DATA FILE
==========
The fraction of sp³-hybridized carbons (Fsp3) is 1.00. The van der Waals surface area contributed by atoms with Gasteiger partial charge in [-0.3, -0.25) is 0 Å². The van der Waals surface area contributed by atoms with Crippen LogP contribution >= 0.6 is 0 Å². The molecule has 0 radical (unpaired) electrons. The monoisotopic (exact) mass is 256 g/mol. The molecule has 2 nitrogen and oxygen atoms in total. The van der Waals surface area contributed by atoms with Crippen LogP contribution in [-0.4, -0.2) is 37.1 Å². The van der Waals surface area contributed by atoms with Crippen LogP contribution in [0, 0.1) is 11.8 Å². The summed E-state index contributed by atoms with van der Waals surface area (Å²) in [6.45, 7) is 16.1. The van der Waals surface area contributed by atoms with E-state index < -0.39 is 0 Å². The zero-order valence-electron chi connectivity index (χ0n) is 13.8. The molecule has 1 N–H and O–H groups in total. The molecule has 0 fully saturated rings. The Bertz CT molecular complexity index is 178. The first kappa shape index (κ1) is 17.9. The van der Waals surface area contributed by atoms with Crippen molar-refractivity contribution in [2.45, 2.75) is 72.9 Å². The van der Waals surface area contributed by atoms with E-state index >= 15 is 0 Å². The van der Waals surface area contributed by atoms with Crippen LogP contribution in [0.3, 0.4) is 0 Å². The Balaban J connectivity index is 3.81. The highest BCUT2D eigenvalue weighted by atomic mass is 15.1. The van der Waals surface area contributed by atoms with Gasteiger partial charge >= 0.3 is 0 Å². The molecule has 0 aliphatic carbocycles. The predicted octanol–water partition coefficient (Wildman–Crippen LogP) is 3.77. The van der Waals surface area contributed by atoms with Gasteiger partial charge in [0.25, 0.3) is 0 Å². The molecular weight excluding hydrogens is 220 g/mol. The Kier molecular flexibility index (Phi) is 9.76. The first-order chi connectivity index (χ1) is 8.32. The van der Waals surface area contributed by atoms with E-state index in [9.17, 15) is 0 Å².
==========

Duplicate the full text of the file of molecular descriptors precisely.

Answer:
The fraction of sp³-hybridized carbons (Fsp3) is 1.00. The van der Waals surface area contributed by atoms with Gasteiger partial charge in [-0.3, -0.25) is 0 Å². The van der Waals surface area contributed by atoms with Crippen LogP contribution >= 0.6 is 0 Å². The molecule has 0 radical (unpaired) electrons. The monoisotopic (exact) mass is 256 g/mol. The molecule has 2 nitrogen and oxygen atoms in total. The van der Waals surface area contributed by atoms with Crippen LogP contribution in [-0.4, -0.2) is 37.1 Å². The van der Waals surface area contributed by atoms with Crippen LogP contribution in [0, 0.1) is 11.8 Å². The summed E-state index contributed by atoms with van der Waals surface area (Å²) in [6.45, 7) is 16.1. The van der Waals surface area contributed by atoms with E-state index < -0.39 is 0 Å². The zero-order valence-electron chi connectivity index (χ0n) is 13.8. The molecule has 1 N–H and O–H groups in total. The molecule has 0 fully saturated rings. The Bertz CT molecular complexity index is 178. The first kappa shape index (κ1) is 17.9. The van der Waals surface area contributed by atoms with Crippen molar-refractivity contribution in [2.45, 2.75) is 72.9 Å². The van der Waals surface area contributed by atoms with E-state index >= 15 is 0 Å². The van der Waals surface area contributed by atoms with Crippen LogP contribution in [0.3, 0.4) is 0 Å². The Balaban J connectivity index is 3.81. The highest BCUT2D eigenvalue weighted by atomic mass is 15.1. The van der Waals surface area contributed by atoms with Gasteiger partial charge >= 0.3 is 0 Å². The molecule has 0 aliphatic carbocycles. The predicted octanol–water partition coefficient (Wildman–Crippen LogP) is 3.77. The van der Waals surface area contributed by atoms with Gasteiger partial charge in [0.25, 0.3) is 0 Å². The molecular weight excluding hydrogens is 220 g/mol. The Kier molecular flexibility index (Phi) is 9.76. The first-order chi connectivity index (χ1) is 8.32. The van der Waals surface area contributed by atoms with E-state index in [9.17, 15) is 0 Å².